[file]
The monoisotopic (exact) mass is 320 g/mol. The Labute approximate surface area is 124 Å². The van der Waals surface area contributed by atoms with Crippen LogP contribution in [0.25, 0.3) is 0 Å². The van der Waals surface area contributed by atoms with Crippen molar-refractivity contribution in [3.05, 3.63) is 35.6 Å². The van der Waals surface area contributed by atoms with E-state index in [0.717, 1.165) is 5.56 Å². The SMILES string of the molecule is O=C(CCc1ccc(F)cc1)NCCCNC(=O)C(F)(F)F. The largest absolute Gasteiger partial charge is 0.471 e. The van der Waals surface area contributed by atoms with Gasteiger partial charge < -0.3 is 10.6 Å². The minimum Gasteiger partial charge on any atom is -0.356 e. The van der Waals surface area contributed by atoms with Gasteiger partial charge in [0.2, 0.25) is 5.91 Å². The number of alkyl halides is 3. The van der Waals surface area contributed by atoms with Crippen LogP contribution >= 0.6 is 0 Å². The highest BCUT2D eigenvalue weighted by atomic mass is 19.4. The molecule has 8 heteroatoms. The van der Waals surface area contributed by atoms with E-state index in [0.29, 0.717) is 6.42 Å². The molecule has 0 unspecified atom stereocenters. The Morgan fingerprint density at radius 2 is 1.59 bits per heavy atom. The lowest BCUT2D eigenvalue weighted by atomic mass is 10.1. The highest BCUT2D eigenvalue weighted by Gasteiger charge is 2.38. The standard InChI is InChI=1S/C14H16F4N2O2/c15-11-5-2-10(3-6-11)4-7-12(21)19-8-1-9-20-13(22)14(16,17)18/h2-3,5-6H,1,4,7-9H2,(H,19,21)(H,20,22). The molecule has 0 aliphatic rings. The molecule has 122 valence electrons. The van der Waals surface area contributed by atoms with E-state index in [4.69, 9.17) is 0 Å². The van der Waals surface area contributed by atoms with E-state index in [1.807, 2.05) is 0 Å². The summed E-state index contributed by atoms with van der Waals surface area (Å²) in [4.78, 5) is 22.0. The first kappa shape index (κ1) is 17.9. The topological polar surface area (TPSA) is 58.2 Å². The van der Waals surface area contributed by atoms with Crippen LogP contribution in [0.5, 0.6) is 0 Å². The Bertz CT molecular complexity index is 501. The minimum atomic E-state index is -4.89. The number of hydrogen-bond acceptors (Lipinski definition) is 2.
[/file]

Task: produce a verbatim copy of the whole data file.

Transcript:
The monoisotopic (exact) mass is 320 g/mol. The Labute approximate surface area is 124 Å². The van der Waals surface area contributed by atoms with Crippen LogP contribution in [0.25, 0.3) is 0 Å². The van der Waals surface area contributed by atoms with Crippen molar-refractivity contribution in [3.05, 3.63) is 35.6 Å². The van der Waals surface area contributed by atoms with E-state index in [0.717, 1.165) is 5.56 Å². The SMILES string of the molecule is O=C(CCc1ccc(F)cc1)NCCCNC(=O)C(F)(F)F. The largest absolute Gasteiger partial charge is 0.471 e. The van der Waals surface area contributed by atoms with Gasteiger partial charge < -0.3 is 10.6 Å². The minimum Gasteiger partial charge on any atom is -0.356 e. The van der Waals surface area contributed by atoms with Gasteiger partial charge in [0.2, 0.25) is 5.91 Å². The number of alkyl halides is 3. The van der Waals surface area contributed by atoms with Crippen LogP contribution >= 0.6 is 0 Å². The highest BCUT2D eigenvalue weighted by atomic mass is 19.4. The molecule has 8 heteroatoms. The van der Waals surface area contributed by atoms with E-state index in [0.29, 0.717) is 6.42 Å². The molecule has 0 unspecified atom stereocenters. The Morgan fingerprint density at radius 2 is 1.59 bits per heavy atom. The lowest BCUT2D eigenvalue weighted by atomic mass is 10.1. The highest BCUT2D eigenvalue weighted by Gasteiger charge is 2.38. The standard InChI is InChI=1S/C14H16F4N2O2/c15-11-5-2-10(3-6-11)4-7-12(21)19-8-1-9-20-13(22)14(16,17)18/h2-3,5-6H,1,4,7-9H2,(H,19,21)(H,20,22). The molecule has 0 aliphatic rings. The molecule has 122 valence electrons. The van der Waals surface area contributed by atoms with E-state index in [4.69, 9.17) is 0 Å². The van der Waals surface area contributed by atoms with E-state index in [1.807, 2.05) is 0 Å². The summed E-state index contributed by atoms with van der Waals surface area (Å²) in [4.78, 5) is 22.0. The first kappa shape index (κ1) is 17.9. The topological polar surface area (TPSA) is 58.2 Å². The van der Waals surface area contributed by atoms with Crippen LogP contribution in [0.5, 0.6) is 0 Å². The Bertz CT molecular complexity index is 501. The minimum atomic E-state index is -4.89. The number of hydrogen-bond acceptors (Lipinski definition) is 2.